The care regulator faces further serious questions over its failure to root out evidence of abuse and poor standards, after publishing a series of reports into services run by the company at the centre of a major care scandal.
The Care Quality Commission (CQC) today published reports into standards at 23 services for people with learning difficulties run by the care provider Castlebeck.
The reports were ordered after a BBC Panorama investigation uncovered serious allegations of abuse at Winterbourne View, a private “hospital” near Bristol for people with learning difficulties, which was run by Castlebeck.
Of the 23 Castlebeck services reviewed, CQC found “serious concerns” with four of them, while a further seven failed to “fully comply with essential standards of quality and safety”.
The watchdog said it was taking enforcement action against the four services – Arden Vale in Meriden, Solihull; Cedar Vale in Nottingham; Croxton Lodge in Melton Mowbray; and Rose Villa, on the edge of Bristol – but for legal reasons could not yet say what that action was.
Among the concerns unearthed at Arden Vale, a private hospital, CQC found people with learning difficulties were “not always adequately safeguarded from physical and emotional harm”; at Cedar Vale, another hospital, CQC concluded that patients “may not be protected from abuse” and “were not always protected from harm”; and at Croxton Lodge, another hospital, CQC said people living there were “not safeguarded against potential abuse” and were “not safe”.
Castlebeck had already suspended four members of staff from the fourth service, Rose Villa, a home for nine adults with learning difficulties situated less than 10 miles from Winterbourne View.
CQC gave Rose Villa a “good”, or two-star, rating after an inspection last year. But this week’s report lists a string of concerns, including evidence of a failure to protect some people against the risk of abuse, and decisions that restricted the liberty of residents.
Two of the other three services have also been inspected by CQC in the last 18 months.
CQC inspected Croxton Lodge this March, and concluded then that it was protecting people from abuse, in contrast with its new report.
Cedar Vale was last inspected in January 2010, when the CQC praised the staff’s “good progress” and “commitment”, following previous concerns over care standards.
Arden Vale, the fourth of the services, was last inspected in October 2007, when the Healthcare Commission – the CQC’s predecessor as healthcare regulator – reported that a string of standards were either “almost met” or “not met”.
Since 2007 – despite those concerns – the two regulators had decided it was not necessary to inspect Arden Vale, until the latest series of reviews.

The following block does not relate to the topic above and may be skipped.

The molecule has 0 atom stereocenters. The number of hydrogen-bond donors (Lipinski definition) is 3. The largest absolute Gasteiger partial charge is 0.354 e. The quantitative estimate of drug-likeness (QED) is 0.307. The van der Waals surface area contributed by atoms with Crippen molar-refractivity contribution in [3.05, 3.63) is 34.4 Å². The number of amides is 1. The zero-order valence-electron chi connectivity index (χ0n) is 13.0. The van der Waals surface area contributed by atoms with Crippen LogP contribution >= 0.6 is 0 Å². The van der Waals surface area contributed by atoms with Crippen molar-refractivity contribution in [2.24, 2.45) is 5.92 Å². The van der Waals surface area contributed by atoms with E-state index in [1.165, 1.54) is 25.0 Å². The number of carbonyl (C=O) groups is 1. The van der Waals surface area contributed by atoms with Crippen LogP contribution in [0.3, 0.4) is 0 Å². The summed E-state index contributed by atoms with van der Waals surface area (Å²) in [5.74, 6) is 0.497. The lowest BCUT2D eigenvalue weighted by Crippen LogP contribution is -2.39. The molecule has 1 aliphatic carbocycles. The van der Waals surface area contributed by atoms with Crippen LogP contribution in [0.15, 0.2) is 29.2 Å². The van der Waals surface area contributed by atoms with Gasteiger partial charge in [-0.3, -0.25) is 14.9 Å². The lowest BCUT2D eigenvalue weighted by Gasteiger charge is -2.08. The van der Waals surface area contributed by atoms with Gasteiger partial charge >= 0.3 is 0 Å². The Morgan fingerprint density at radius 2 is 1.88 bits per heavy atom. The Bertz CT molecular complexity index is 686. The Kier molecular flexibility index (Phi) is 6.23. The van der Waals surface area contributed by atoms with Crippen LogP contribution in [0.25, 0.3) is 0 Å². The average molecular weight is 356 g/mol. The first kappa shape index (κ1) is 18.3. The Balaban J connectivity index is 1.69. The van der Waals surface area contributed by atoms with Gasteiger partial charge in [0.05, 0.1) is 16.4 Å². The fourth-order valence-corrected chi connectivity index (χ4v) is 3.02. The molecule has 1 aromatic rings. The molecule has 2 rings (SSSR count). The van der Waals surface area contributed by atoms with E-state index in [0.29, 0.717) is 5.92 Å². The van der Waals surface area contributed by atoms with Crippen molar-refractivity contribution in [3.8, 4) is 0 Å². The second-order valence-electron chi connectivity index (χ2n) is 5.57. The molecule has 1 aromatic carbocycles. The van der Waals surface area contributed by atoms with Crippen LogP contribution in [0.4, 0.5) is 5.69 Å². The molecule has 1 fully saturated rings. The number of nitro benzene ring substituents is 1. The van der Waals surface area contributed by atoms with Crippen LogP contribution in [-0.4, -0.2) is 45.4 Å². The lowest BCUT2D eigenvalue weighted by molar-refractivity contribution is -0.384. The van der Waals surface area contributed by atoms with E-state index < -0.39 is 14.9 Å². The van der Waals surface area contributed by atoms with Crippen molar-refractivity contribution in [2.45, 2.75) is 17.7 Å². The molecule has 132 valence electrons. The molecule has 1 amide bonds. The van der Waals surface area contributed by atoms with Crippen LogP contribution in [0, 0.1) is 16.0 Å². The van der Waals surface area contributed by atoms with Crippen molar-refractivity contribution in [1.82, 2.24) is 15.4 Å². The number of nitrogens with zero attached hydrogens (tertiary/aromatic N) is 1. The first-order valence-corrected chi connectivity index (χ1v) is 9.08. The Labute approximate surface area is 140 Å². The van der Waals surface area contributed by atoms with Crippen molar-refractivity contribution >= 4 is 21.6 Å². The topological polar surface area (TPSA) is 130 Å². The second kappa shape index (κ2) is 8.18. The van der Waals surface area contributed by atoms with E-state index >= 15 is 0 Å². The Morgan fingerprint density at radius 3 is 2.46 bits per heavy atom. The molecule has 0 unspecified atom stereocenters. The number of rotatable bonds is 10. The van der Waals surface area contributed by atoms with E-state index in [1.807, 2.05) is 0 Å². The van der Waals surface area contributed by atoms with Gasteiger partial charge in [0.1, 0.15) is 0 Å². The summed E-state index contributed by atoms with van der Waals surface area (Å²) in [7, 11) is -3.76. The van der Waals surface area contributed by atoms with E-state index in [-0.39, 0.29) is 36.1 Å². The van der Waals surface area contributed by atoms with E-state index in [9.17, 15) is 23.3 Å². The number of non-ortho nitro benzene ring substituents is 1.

The new CQC reports also identify company-wide concerns with Castlebeck, such as problems with training, inadequate staffing levels, and a failure to notify the authorities about safeguarding incidents.
When asked whether the new reports again demonstrated its previous inspection failures, a CQC spokesman said the “primary responsibility for safety rests with providers and the staff who work for them”, while commissioners – such as local authorities – also have a part to play by “not rewarding poor practice”.
He said CQC’s role was “mitigating the likelihood of people being harmed” and “dealing with failure… within a legal framework that sets out acceptable standards of care and gives us enforcement powers to take action when we need to”.
He added: “What we cannot do is guarantee people’s safety in each and every interaction they have with care – nobody can do that.”
A Department of Health (DH) spokeswoman said that both DH and CQC were “committed to learning lessons from Winterbourne and driving up standards across social care, acting quickly where there are signs of poor care”.
She said: “This isn’t just about the regulator: commissioners and providers need to work better too.
“The owners of Castlebeck in particular must take a hard look at these reports and take tough action now to ensure they do what they should have been doing all along – protecting the vulnerable people who had been placed in their care.”
The 23 new reports were published just days after CQC defended the failure of its inspectors to uncover evidence of serious abuse at Winterbourne View before the BBC investigation, as it published its damning report into the alleged abuse at the hospital.
Care services minister Paul Burstow said the new set of CQC reports was “deeply disturbing and indicates levels of care that are unacceptable” at Castlebeck.
He said he had appointed Imelda Redmond, chief executive of Carers UK, to work with the government on how to improve the quality of social care.
Castlebeck admitted that some of its services had “not met the high standards we would expect to achieve” and that it was “committed to addressing all of these shortcomings as a matter of urgency”.
News provided by John Pring at www.disabilitynewsservice.com